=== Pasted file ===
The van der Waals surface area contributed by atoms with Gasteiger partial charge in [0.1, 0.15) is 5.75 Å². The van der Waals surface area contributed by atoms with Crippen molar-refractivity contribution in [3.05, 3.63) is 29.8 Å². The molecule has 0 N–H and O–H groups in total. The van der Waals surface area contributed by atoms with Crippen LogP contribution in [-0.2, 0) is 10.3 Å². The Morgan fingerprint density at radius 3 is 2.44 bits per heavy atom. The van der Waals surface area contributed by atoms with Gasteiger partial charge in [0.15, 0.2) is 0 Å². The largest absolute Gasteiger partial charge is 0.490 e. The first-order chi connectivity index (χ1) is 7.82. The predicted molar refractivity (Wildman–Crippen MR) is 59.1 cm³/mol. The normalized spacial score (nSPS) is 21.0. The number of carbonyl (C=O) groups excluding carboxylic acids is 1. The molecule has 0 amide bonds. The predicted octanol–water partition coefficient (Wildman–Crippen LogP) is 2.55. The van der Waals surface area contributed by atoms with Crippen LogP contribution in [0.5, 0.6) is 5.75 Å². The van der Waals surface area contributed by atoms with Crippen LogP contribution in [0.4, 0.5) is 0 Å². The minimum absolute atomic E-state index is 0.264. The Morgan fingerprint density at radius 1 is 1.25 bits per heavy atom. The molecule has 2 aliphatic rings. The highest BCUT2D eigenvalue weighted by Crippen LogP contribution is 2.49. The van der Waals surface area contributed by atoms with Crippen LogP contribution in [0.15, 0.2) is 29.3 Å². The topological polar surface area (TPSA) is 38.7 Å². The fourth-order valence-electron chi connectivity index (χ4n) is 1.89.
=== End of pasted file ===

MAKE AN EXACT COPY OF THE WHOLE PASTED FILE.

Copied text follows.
The van der Waals surface area contributed by atoms with Gasteiger partial charge in [0.1, 0.15) is 5.75 Å². The van der Waals surface area contributed by atoms with Crippen molar-refractivity contribution in [3.05, 3.63) is 29.8 Å². The molecule has 0 N–H and O–H groups in total. The van der Waals surface area contributed by atoms with Crippen LogP contribution in [-0.2, 0) is 10.3 Å². The Morgan fingerprint density at radius 3 is 2.44 bits per heavy atom. The van der Waals surface area contributed by atoms with Gasteiger partial charge in [0.15, 0.2) is 0 Å². The largest absolute Gasteiger partial charge is 0.490 e. The first-order chi connectivity index (χ1) is 7.82. The predicted molar refractivity (Wildman–Crippen MR) is 59.1 cm³/mol. The normalized spacial score (nSPS) is 21.0. The number of carbonyl (C=O) groups excluding carboxylic acids is 1. The molecule has 0 amide bonds. The predicted octanol–water partition coefficient (Wildman–Crippen LogP) is 2.55. The van der Waals surface area contributed by atoms with Crippen LogP contribution in [0.5, 0.6) is 5.75 Å². The van der Waals surface area contributed by atoms with Crippen LogP contribution in [0.4, 0.5) is 0 Å². The minimum absolute atomic E-state index is 0.264. The Morgan fingerprint density at radius 1 is 1.25 bits per heavy atom. The molecule has 2 aliphatic rings. The highest BCUT2D eigenvalue weighted by Crippen LogP contribution is 2.49. The van der Waals surface area contributed by atoms with Crippen LogP contribution in [0.15, 0.2) is 29.3 Å². The topological polar surface area (TPSA) is 38.7 Å². The fourth-order valence-electron chi connectivity index (χ4n) is 1.89.